Our experience shows that Structured Intervention works as a positive alternative to letting the addiction progress get out of hand. In the case of some sectors of industry (for example the finance industry), individual employees have total trading autonomy. Thus they have the potential to cripple organisations if rampant addiction goes on undetected.

Remember a person’s sense of reality goes out of the window with addiction.

Executive Structured Intervention Plan

A specific programme to support CEOs and other senior personnel

CEOs and other senior managers are often even more reluctant to admit that they may have a problem and to use employee assistance programmes than are middle management or less-senior staff. We therefore offer a tailored, sensitive and highly confidential programme of support for CEOs and senior managers who might otherwise not seek the help they need.

What is the most difficult aspect of intervening with a senior executive or a top professional?

CEOs and executives can avoid many "disagreeable" consequences of their alcoholic or drug abuse dependent behaviour. Money, status, influence and ability to manipulate others can often resolve many developing issues before they become problems. On top of this, executives often have the feeling (even if subconscious) they can get away with anything. Because alcoholism is a progressive disease, inevitably their physiological system will deteriorate.

So how to tackle an alcoholic senior executive?

First, we educate family members and appropriate business associates about the situation. They need to be realistic about the effect of the other person’s drinking on them and what their options are for responding before they can effectively encourage an alcoholic to stop drinking.

Second, we present the situation to the alcoholic objectively. An alcoholic drinks with purpose, however destructive. Interventionists working with executives must identify and articulate not just the cons, but also the pros of continued use. Executives are trained to weigh up the pros and the cons, to make and abide by rational decisions.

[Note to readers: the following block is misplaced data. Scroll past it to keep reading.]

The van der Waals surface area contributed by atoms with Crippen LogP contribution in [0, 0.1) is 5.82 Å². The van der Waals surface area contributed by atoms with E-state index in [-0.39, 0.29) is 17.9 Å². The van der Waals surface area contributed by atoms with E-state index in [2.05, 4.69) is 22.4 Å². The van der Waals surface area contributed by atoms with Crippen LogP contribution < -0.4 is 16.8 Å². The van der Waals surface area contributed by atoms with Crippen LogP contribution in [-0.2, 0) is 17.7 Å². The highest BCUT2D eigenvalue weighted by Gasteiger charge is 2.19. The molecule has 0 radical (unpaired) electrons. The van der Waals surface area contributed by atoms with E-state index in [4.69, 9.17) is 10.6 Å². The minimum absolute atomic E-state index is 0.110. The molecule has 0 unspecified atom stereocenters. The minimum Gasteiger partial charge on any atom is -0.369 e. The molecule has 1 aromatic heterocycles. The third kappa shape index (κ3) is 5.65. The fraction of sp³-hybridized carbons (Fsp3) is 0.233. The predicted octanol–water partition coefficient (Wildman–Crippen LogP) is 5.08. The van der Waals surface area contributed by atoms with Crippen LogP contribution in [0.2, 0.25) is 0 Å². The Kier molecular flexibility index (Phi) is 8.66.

Does it work?

Yes. When appropriately encouraged and informed, alcoholic executives are able to draw the correct conclusion and redirect their lives. The goal must be effective help for the addict/alcoholic. Time-tested approaches may be abandoned, rules bent, and many of an interventionist's pet theories need to give way. Flexibility is critical. The process must facilitate movement by the alcoholic from a stage of contemplation or even denial, to action. Even if the executive does not seek help immediately he or she will not be able to drink or use comfortably again whether or not the board retains them.

Assumptions on Executive Structured Intervention

Successful Structured Intervention with executives requires detailed knowledge of the corporate world. The following are key assumptions regarding executives:

  • 1. Performance can be used to intervene successfully far earlier than any other indicator
  • 2. The executive is motivated to progress
  • 3. Career is a major element in an executive's life
  • 4. The combination of these can be used to create a favourable platform for Structured Intervention.

Once an executive is in recovery from alcoholism or other drug addiction performance improvement can be spectacular, and in a very short time.

Discretion and Confidentiality

This section would be incomplete without noting our absolute recognition of the need for total discretion and confidentiality in all areas of knowledge we become privy to either in individuals or organisations during the course of this work. We recommend signing legal binding confidentiality statements before any negotiations begin.

How do you address the problem without doing more harm than good? We suggest:

  • Try to do it correctly. This is no time for questionable techniques or half measures.
  • Try to do as little harm as possible. Act only within the confines of legality and professional ethics, and only with the deepest respect.
  • Try to do it as soon as possible. The risk of delay is great for both the executive and the organisation
  • Call for assistance. Engage an experienced professional interventionist. The situation is too critical and delicate to do otherwise.

Can my colleagues do a Structured Intervention without professional guidance?

We strongly recommend that you do not try to carry out a Structured Intervention without professional guidance. (You may have tried this many times without success!) Structured Interventions need to be carefully thought through, well prepared for, and delicately handled, and it is unrealistic to expect those without training - however well intentioned - to be able to see the whole process through without external support and direction from a trained professional.